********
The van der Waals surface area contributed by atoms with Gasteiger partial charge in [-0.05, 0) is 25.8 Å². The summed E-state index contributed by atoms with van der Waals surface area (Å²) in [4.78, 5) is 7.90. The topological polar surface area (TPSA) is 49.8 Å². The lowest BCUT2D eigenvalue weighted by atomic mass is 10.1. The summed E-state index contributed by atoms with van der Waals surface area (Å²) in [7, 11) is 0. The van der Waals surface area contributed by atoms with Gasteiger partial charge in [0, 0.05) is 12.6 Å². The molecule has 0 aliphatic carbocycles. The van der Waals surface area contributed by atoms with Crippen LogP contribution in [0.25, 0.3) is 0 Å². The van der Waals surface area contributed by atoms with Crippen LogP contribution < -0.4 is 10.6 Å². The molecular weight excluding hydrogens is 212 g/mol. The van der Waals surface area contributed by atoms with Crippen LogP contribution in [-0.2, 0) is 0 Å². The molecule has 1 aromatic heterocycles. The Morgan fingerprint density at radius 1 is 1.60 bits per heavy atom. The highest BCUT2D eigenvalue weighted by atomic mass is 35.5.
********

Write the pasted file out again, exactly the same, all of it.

The van der Waals surface area contributed by atoms with Gasteiger partial charge in [-0.05, 0) is 25.8 Å². The summed E-state index contributed by atoms with van der Waals surface area (Å²) in [4.78, 5) is 7.90. The topological polar surface area (TPSA) is 49.8 Å². The lowest BCUT2D eigenvalue weighted by atomic mass is 10.1. The summed E-state index contributed by atoms with van der Waals surface area (Å²) in [7, 11) is 0. The van der Waals surface area contributed by atoms with Gasteiger partial charge in [0, 0.05) is 12.6 Å². The molecule has 0 aliphatic carbocycles. The van der Waals surface area contributed by atoms with Crippen LogP contribution in [0.25, 0.3) is 0 Å². The van der Waals surface area contributed by atoms with Crippen LogP contribution < -0.4 is 10.6 Å². The molecular weight excluding hydrogens is 212 g/mol. The van der Waals surface area contributed by atoms with Crippen LogP contribution in [-0.2, 0) is 0 Å². The molecule has 1 aromatic heterocycles. The Morgan fingerprint density at radius 1 is 1.60 bits per heavy atom. The highest BCUT2D eigenvalue weighted by atomic mass is 35.5.